by Jan Eliot


by Chad Carpenter

Solution and tips at

TUNDRA Stone Soup Pooch Café For Better or Worse LIO

Fill in the grid so that every row, every column, and every 3x3 box contains the digits 1 thru 9.

by Mark Tatulli

Page 10 — THE PORTLAND DAILY SUN, Friday, July 8, 2011

ACROSS 1 Lend a hand 5 Neutral, first, reverse, etc. 10 __ milk; nonfat beverage 14 Hardly __; seldom 15 Royal 16 Skimpy skirt 17 City in Nevada 18 Friendless 19 Possesses 20 Catches 22 Yo-Yo Ma, for one 24 Shade tree 25 Was fond of 26 Simple floats made of logs 29 Passing craze 30 __ rise out of; provokes 34 Farmland unit 35 Small amount 36 Social outcast 37 Feathery scarf 38 Word-for-word 40 __ to; because of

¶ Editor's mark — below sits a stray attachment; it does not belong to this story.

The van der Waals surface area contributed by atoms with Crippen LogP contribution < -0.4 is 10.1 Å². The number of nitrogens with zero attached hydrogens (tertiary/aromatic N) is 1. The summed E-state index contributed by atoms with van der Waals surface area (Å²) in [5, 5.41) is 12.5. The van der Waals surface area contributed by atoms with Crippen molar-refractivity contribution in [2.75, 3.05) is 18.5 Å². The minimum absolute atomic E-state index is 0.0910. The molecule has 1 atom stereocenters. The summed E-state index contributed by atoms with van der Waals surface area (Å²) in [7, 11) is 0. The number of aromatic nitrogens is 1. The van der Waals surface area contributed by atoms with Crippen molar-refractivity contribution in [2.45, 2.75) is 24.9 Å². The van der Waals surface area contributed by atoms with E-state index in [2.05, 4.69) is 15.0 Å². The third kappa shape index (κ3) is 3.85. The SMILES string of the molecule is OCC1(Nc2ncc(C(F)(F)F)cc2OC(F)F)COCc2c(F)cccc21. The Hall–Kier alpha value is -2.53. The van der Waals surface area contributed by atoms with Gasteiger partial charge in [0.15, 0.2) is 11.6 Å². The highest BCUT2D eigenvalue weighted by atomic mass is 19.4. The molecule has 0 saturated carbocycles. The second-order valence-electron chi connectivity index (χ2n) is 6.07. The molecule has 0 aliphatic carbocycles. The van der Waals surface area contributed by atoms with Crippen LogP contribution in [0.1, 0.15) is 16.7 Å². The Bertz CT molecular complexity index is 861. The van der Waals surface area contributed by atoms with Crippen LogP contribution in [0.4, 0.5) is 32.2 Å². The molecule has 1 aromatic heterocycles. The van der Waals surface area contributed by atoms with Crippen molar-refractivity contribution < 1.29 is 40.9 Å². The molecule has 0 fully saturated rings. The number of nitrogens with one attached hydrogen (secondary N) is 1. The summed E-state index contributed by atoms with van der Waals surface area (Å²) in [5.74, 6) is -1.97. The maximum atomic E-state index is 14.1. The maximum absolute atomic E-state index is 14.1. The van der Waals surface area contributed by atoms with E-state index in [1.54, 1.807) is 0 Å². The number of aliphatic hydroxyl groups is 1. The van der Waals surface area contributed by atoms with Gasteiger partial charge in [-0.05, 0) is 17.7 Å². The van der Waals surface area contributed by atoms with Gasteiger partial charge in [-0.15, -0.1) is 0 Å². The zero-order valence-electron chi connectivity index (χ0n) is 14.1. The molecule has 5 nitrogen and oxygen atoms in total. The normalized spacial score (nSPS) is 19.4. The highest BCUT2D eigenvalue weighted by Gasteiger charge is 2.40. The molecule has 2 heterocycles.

41 Greased the palm of 43 __ as a beet 44 “Mary __ little lamb...” 45 Creek 46 Beret or tam 47 Not hollow 48 Wall painting 50 Prefix for taste or respect 51 Eight-armed sea creature 54 Segment; piece 58 Israeli dance 59 Slander in print 61 On __; uptight 62 Horseshoe material 63 Make into law 64 Achy 65 Likelihood 66 __ up; absorbs 67 Toboggan


DOWN In this place

2 3 4 5 6 7 8 9 10 11 12 13 21 23 25 26 27 28 29 31 32

Like 2, 4 and 6 Loaned Pay out proportionally Chart showing statistics Snakelike fishes In the past Foul-smelling Smooth and glossy Burn slowly & without a flame Fruit with fuzzy brown skin Hotels Fogginess Donkey Lawful Sideways football pass Jewish leader Oak tree nut Weak & fragile Trim & healthy Of the waves Riyadh native

33 35 36 38 39 42 44 46 47

In the lead Auction offer Launch site Ease; abate Congressman’s title: abbr. Laments Party giver Gambling hall Lancelot’s title

49 50 51 52 53 54 55 56 57 60

Bylaws Dimwits Cincinnati, __ Drape puller Trampled Actor Gregory False deity Villain Have to have Lamb’s cry

Yesterday’s Answer

THE PORTLAND DAILY SUN, Friday, July 8, 2011— Page 11